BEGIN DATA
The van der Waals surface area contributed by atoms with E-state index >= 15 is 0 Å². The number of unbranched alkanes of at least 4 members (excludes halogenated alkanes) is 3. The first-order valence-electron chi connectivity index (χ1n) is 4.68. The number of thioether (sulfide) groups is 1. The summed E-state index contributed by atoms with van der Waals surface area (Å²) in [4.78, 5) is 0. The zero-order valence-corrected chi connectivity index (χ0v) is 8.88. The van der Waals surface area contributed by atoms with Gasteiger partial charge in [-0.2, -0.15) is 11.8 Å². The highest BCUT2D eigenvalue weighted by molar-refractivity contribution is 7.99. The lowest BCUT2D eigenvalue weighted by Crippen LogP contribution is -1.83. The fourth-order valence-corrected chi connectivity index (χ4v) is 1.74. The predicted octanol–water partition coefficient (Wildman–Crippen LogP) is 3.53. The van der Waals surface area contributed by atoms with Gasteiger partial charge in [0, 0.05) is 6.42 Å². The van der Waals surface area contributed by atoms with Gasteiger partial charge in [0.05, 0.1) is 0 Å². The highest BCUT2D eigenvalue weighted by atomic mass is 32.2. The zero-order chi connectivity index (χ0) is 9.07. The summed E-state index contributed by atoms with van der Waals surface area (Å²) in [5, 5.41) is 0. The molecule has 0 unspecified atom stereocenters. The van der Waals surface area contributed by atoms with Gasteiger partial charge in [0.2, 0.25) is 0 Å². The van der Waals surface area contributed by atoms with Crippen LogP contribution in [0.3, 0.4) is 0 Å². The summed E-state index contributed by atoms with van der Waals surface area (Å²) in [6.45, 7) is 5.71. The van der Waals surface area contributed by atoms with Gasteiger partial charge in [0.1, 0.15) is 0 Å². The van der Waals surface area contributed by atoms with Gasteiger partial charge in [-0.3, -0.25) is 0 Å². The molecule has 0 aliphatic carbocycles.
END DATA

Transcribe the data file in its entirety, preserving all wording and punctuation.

The van der Waals surface area contributed by atoms with E-state index >= 15 is 0 Å². The number of unbranched alkanes of at least 4 members (excludes halogenated alkanes) is 3. The first-order valence-electron chi connectivity index (χ1n) is 4.68. The number of thioether (sulfide) groups is 1. The summed E-state index contributed by atoms with van der Waals surface area (Å²) in [4.78, 5) is 0. The zero-order valence-corrected chi connectivity index (χ0v) is 8.88. The van der Waals surface area contributed by atoms with Gasteiger partial charge in [-0.2, -0.15) is 11.8 Å². The highest BCUT2D eigenvalue weighted by molar-refractivity contribution is 7.99. The lowest BCUT2D eigenvalue weighted by Crippen LogP contribution is -1.83. The fourth-order valence-corrected chi connectivity index (χ4v) is 1.74. The predicted octanol–water partition coefficient (Wildman–Crippen LogP) is 3.53. The van der Waals surface area contributed by atoms with Gasteiger partial charge in [0, 0.05) is 6.42 Å². The van der Waals surface area contributed by atoms with Gasteiger partial charge in [0.05, 0.1) is 0 Å². The highest BCUT2D eigenvalue weighted by atomic mass is 32.2. The zero-order chi connectivity index (χ0) is 9.07. The summed E-state index contributed by atoms with van der Waals surface area (Å²) in [5, 5.41) is 0. The molecule has 0 unspecified atom stereocenters. The van der Waals surface area contributed by atoms with Gasteiger partial charge in [0.2, 0.25) is 0 Å². The van der Waals surface area contributed by atoms with Crippen LogP contribution in [0.3, 0.4) is 0 Å². The summed E-state index contributed by atoms with van der Waals surface area (Å²) in [6.45, 7) is 5.71. The van der Waals surface area contributed by atoms with Gasteiger partial charge in [0.1, 0.15) is 0 Å². The van der Waals surface area contributed by atoms with Gasteiger partial charge in [-0.3, -0.25) is 0 Å². The molecule has 0 aliphatic carbocycles.